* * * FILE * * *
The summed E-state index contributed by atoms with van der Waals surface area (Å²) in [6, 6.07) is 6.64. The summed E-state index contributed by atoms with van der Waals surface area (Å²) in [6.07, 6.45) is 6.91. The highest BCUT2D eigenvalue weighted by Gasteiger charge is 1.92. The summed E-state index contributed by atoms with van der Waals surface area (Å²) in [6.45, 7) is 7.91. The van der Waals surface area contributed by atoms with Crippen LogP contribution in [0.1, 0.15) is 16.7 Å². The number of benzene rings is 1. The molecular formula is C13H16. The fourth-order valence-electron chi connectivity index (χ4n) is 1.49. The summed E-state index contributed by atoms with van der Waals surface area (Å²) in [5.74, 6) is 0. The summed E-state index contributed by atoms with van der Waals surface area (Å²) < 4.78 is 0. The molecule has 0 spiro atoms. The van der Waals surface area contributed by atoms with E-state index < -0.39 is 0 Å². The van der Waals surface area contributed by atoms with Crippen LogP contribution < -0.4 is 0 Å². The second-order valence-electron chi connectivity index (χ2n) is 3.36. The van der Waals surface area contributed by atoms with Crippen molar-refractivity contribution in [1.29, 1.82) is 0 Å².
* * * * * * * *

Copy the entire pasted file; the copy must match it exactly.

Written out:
The summed E-state index contributed by atoms with van der Waals surface area (Å²) in [6, 6.07) is 6.64. The summed E-state index contributed by atoms with van der Waals surface area (Å²) in [6.07, 6.45) is 6.91. The highest BCUT2D eigenvalue weighted by Gasteiger charge is 1.92. The summed E-state index contributed by atoms with van der Waals surface area (Å²) in [6.45, 7) is 7.91. The van der Waals surface area contributed by atoms with Crippen LogP contribution in [0.1, 0.15) is 16.7 Å². The number of benzene rings is 1. The molecular formula is C13H16. The fourth-order valence-electron chi connectivity index (χ4n) is 1.49. The summed E-state index contributed by atoms with van der Waals surface area (Å²) in [5.74, 6) is 0. The summed E-state index contributed by atoms with van der Waals surface area (Å²) < 4.78 is 0. The molecule has 0 spiro atoms. The van der Waals surface area contributed by atoms with E-state index < -0.39 is 0 Å². The van der Waals surface area contributed by atoms with Crippen LogP contribution < -0.4 is 0 Å². The second-order valence-electron chi connectivity index (χ2n) is 3.36. The van der Waals surface area contributed by atoms with Crippen molar-refractivity contribution in [1.29, 1.82) is 0 Å².